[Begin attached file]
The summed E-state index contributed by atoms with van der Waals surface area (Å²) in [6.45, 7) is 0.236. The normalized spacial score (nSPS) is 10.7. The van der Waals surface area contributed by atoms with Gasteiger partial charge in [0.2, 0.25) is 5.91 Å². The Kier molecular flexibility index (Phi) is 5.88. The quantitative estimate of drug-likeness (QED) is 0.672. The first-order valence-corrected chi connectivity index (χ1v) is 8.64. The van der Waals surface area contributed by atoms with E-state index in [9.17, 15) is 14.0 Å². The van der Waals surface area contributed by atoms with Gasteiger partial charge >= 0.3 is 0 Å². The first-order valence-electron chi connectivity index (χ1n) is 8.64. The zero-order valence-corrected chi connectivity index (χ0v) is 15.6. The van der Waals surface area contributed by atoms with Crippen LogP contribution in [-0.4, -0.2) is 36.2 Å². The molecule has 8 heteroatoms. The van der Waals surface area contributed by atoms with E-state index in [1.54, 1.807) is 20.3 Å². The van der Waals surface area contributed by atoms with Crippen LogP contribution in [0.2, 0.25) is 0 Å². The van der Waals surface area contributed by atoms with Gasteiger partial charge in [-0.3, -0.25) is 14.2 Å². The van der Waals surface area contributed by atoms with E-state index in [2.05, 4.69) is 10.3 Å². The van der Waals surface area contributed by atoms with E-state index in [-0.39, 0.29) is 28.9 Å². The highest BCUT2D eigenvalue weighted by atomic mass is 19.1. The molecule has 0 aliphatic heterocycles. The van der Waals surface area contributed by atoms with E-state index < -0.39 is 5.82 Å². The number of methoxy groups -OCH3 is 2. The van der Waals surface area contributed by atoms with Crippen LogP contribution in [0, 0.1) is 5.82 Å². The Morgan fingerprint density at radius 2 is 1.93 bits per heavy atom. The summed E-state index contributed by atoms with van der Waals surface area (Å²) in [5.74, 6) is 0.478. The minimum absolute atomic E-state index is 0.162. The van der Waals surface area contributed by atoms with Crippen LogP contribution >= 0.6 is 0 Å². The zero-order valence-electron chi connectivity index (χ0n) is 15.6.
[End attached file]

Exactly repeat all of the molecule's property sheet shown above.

The summed E-state index contributed by atoms with van der Waals surface area (Å²) in [6.45, 7) is 0.236. The normalized spacial score (nSPS) is 10.7. The van der Waals surface area contributed by atoms with Gasteiger partial charge in [0.2, 0.25) is 5.91 Å². The Kier molecular flexibility index (Phi) is 5.88. The quantitative estimate of drug-likeness (QED) is 0.672. The first-order valence-corrected chi connectivity index (χ1v) is 8.64. The van der Waals surface area contributed by atoms with E-state index in [9.17, 15) is 14.0 Å². The van der Waals surface area contributed by atoms with Gasteiger partial charge >= 0.3 is 0 Å². The first-order valence-electron chi connectivity index (χ1n) is 8.64. The zero-order valence-corrected chi connectivity index (χ0v) is 15.6. The van der Waals surface area contributed by atoms with Crippen LogP contribution in [-0.4, -0.2) is 36.2 Å². The molecule has 8 heteroatoms. The van der Waals surface area contributed by atoms with E-state index in [1.54, 1.807) is 20.3 Å². The van der Waals surface area contributed by atoms with Crippen LogP contribution in [0.2, 0.25) is 0 Å². The van der Waals surface area contributed by atoms with Gasteiger partial charge in [-0.3, -0.25) is 14.2 Å². The van der Waals surface area contributed by atoms with E-state index in [2.05, 4.69) is 10.3 Å². The van der Waals surface area contributed by atoms with E-state index in [-0.39, 0.29) is 28.9 Å². The highest BCUT2D eigenvalue weighted by atomic mass is 19.1. The molecule has 0 aliphatic heterocycles. The van der Waals surface area contributed by atoms with E-state index < -0.39 is 5.82 Å². The number of methoxy groups -OCH3 is 2. The van der Waals surface area contributed by atoms with Crippen LogP contribution in [0, 0.1) is 5.82 Å². The Morgan fingerprint density at radius 2 is 1.93 bits per heavy atom. The summed E-state index contributed by atoms with van der Waals surface area (Å²) in [5.74, 6) is 0.478. The minimum absolute atomic E-state index is 0.162. The van der Waals surface area contributed by atoms with Crippen LogP contribution >= 0.6 is 0 Å². The zero-order valence-electron chi connectivity index (χ0n) is 15.6.